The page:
PARK CITY, Utah - North Korea's prison system and the cult of personality surrounding the Stalinist nation's leader Kim Jong-Il are the subject of a documentary screening at the Sundance Film Festival.
Director NC Heikin's film "Kimjongilia" -- named after the hybrid red begonia created to honor the totalitarian state's ruler -- aims to lift the veil on the most isolated country on earth.
Heikin interviewed more than a dozen survivors of North Korean jails for the feature, which is also interspersed with archival footage of propaganda films and original scenes that illustrate daily life.
"It's a big, untold story on human rights. I want to get the word out that people are suffering," Heikin told AFP.
Heikin offers a vignette of North Korean leaders Kim Il-Sung and his son Kim Jong-Il. For Kim Jong-Il's 46th birthday, the hybrid red begonia kimjongilia was created -- symbolizing wisdom, love, justice and peace. "It struck me as the height of irony," said Heikin.
One of the main figures in "Kimjongilia" is Lee Shin, who was kidnapped and sold into slavery in China after escaping.
Despite being a talented singer, she was told her voice was "capitalist."
Shin spent five years in sexual slavery before reaching South Korea in 2003.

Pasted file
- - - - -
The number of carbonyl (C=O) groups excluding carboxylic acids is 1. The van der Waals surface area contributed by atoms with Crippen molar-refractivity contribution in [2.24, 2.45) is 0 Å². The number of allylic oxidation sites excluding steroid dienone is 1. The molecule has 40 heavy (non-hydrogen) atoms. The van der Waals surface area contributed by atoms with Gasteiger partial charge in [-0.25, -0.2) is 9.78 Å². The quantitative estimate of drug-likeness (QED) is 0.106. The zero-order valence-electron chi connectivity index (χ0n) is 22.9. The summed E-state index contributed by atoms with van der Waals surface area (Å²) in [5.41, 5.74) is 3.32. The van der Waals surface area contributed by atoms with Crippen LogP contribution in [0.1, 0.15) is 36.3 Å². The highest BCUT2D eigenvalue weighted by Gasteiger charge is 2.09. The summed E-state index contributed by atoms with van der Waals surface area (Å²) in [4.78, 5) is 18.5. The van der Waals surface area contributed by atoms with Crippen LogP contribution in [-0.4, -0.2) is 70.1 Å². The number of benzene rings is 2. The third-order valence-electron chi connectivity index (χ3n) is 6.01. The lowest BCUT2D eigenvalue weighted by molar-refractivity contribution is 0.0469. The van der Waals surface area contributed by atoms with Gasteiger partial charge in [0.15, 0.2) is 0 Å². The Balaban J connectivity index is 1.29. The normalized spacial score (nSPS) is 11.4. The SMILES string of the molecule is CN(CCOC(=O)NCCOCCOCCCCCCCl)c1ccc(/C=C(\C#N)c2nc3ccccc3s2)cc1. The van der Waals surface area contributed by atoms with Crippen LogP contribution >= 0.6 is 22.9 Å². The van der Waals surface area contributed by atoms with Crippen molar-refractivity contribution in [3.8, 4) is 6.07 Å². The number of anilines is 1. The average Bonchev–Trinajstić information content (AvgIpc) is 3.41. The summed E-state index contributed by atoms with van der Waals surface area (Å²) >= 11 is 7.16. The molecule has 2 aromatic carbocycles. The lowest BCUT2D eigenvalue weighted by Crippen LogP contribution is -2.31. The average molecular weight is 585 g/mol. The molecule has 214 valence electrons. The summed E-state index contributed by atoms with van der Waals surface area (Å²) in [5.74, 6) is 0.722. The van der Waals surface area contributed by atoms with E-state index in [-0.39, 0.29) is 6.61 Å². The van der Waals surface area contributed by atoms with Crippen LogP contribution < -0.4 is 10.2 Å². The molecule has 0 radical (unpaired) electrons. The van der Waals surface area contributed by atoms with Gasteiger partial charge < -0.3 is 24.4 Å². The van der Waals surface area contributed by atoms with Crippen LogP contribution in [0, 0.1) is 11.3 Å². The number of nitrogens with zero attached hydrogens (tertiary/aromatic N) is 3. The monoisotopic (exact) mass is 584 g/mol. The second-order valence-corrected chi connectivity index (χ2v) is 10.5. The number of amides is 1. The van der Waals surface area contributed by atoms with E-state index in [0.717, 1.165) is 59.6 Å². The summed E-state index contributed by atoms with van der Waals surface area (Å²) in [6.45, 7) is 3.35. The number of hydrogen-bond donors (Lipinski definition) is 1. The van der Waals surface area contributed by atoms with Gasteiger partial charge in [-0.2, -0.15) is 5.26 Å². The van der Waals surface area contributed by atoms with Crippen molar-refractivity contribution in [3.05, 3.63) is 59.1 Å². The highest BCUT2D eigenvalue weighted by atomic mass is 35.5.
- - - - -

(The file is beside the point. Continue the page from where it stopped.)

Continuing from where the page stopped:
"No one knows about the subject, no one knows what these people are suffering, nobody hears their stories," Heikin said.
Heikin used archival footage from North Korean propaganda films along with her own dance interpretation to add emotion to the narrative.
"I thought it was a way to express the inexpressible that people are talking about," Heikin said.
Throughout the film, a uniformed traffic cop appears marching, saluting and dancing on screen.
Heikin said the uniformed female traffic cop is an icon of North Korea and in her film served to express a desire to be free of the uniform.
"The constrictions. And in other places it's much more dramatic what she is doing. I use her a lot during the story of the girl who was caught in a sexual traffic ring. The dancing in that is very strong," said Heikin.
Another main figure in the film is "Mrs. Kim," a former dancer whose best friend became Kim Jong-Il's lover.
The woman said her knowledge of the affair sent her and her family to prison camps. She lost her parents, husband and three of four children. Her remaining son survived but is in coma after suffering severe torture.
Heikin began her theater career as a performer. Her musical-theater playwriting credits include "Non Pasquale" produced at the New York Shakespeare Festival's Delacorte Theater with Wilford Leach directing.